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  • Writer's pictureBeccy Fox

Where it all began

"Life's a Beach and Then You Teach." My first article published in TES, April 2002, about teaching in the Seychelles.

Imagine a paradise with no Ofsted, no SATs, no performance-related pay, no literacy or numeracy hour, with turquoise seas, azure skies, golden beaches and a temperature that never falls below 24 degrees. Welcome to the Seychelles - 115 tiny islands in the sun, 1,000 miles from anywhere. I have been teaching at the International school here for the past three and a half years.

It all started with the usual Friday fantasies, scanning the back pages of TES Jobs. And suddenly there it was: "The International School Seychelles requires an early childhood teacher." After 10 years of hard but rewarding labour in London's Tower Hamlets, an ever-changing national curriculum and an Ofsted under my belt, I had been thinking about working abroad. Surely it was time for a change.

My CV and letter of application were faxed as requested, and two days later I was invited to interview at London's Institute of Education. It was all happening rather quickly. And where on earth were the Seychelles anyway? After some brief research on the Internet and at the local travel agent's, I felt a little better prepared. Amazingly, less than a week after seeing the advert I was offered the job. At this point, panic set in but I was resolute - nothing ventured, nothing gained. And so I went off to live in paradise.

I had five months to pack up my house and rent it out, to re-house my cats and sell my car, and to administer SATs to my Year 2s. But soon I was ready to go. My new headteacher and head of department sent me some information about living in the Seychelles. I would be sharing a house with another new teacher. Fortunately, she lived very close to me so we met up a few times beforehand and as luck would have it, we got on very well. Before I knew it I was at Gatwick airport saying goodbye to my family.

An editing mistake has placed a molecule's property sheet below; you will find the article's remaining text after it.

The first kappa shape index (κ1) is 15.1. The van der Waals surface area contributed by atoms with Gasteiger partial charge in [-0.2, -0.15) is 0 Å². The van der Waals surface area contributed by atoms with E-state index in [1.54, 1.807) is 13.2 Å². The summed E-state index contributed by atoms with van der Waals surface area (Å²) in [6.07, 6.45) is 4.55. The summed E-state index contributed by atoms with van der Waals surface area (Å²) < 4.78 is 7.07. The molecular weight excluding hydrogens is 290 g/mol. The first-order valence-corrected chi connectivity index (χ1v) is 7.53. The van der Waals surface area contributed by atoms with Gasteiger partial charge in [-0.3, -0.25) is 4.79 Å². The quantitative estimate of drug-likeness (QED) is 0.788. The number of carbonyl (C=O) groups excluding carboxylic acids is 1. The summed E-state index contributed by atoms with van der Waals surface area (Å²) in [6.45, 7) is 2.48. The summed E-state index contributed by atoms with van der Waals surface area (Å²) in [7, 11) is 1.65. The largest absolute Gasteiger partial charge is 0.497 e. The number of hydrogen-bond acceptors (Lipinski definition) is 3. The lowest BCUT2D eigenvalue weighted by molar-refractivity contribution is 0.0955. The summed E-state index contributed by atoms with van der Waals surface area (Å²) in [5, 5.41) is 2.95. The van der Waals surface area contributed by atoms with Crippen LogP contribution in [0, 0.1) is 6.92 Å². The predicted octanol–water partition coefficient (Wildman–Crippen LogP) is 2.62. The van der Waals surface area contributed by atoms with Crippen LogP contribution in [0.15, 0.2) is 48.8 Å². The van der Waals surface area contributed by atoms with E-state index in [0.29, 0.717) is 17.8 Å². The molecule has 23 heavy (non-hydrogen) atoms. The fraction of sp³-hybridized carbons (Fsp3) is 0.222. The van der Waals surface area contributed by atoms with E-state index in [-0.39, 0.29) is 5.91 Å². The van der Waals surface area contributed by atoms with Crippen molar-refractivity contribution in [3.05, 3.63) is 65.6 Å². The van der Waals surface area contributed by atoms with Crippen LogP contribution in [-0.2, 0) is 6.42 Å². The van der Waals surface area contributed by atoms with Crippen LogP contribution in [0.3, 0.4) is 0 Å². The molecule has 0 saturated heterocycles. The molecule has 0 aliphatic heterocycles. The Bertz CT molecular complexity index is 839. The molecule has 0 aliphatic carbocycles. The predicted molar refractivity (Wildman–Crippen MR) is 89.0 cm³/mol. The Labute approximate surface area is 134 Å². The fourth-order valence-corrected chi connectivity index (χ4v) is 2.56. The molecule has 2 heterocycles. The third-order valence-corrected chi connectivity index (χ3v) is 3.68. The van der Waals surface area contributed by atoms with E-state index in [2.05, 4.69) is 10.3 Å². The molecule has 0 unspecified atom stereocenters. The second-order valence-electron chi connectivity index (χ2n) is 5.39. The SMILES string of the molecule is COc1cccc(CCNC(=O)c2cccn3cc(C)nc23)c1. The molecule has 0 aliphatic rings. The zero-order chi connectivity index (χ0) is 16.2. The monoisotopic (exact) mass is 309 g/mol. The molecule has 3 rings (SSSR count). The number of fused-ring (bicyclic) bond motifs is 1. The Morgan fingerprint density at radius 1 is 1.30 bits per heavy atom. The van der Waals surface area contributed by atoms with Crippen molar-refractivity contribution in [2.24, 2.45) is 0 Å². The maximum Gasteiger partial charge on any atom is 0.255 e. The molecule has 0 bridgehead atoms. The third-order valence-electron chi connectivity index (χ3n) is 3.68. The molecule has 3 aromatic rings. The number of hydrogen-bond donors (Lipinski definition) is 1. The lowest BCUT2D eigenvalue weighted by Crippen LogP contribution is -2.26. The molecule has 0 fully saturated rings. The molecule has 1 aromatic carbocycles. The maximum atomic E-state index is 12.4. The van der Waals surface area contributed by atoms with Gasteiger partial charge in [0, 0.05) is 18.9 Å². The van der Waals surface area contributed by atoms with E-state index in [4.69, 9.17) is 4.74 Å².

There were two other new teachers on the flight, and a welcoming committee greeted us at the airport. We were taken straight to a bar on the most beautiful beach I had ever seen.

Our new colleagues were wonderful and helped us to settle in. We were shown around the island, taken out to dinner and introduced to the essentials: banks, shops and restaurants.

We had a week to explore the island before we started. It is stunningly beautiful, with incredible beaches and dramatic granite mountains. There are palm trees everywhere. And there were no signs of the poverty I had seen in other countries. The Seychelles has a socialist government and everyone is entitled to free education and health care. This certainly felt like paradise.

And so to work. The school provides a British-style curriculum and is quite well equipped. I have a class of 20 children from ex-patriate and Seychelloise families. There are reading and maths schemes that I've never used before, but that could happen in any new school.

My job is basically the same as I had in the UK but without the mountains of paperwork, new government orders to digest or inspectors to worry about. But my working environment is a little different. It is incredibly hot and humid. The children start school at 8am when the temperature is already hovering around 30 degrees and humidity is about 80 per cent. The classroom does not have air-conditioning, but is cooled by fans, which reduces the temperature a bit but does not ease the humidity. It is a tiring and sweaty environment to work in. Things get damp very quickly here. For instance, videotapes tend to get mouldy, as do your clothes. There are some new creatures to come to terms with, too: massive flying cockroaches, enormous hairy spiders and the occasional crab from the mangrove swamp. After a while, you get used to sharing your home and your classroom with them.

I also discovered another downside very quickly. The Seychelles is a tiny country with a population of around 80,000. Most of the goods here are imported, and this makes it very expensive. There are often shortages of particular items. Once there was no toilet paper to be had anywhere. There is no such thing as a shopping list here, and your diet is determined by what happens to be on the shelves on any given day. It can be very frustrating, especially if your car has broken and there are no spare parts in the country. My family are now well accustomed to urgent e-mail requests, and anyone who visits gets a long list of things to bring with them.


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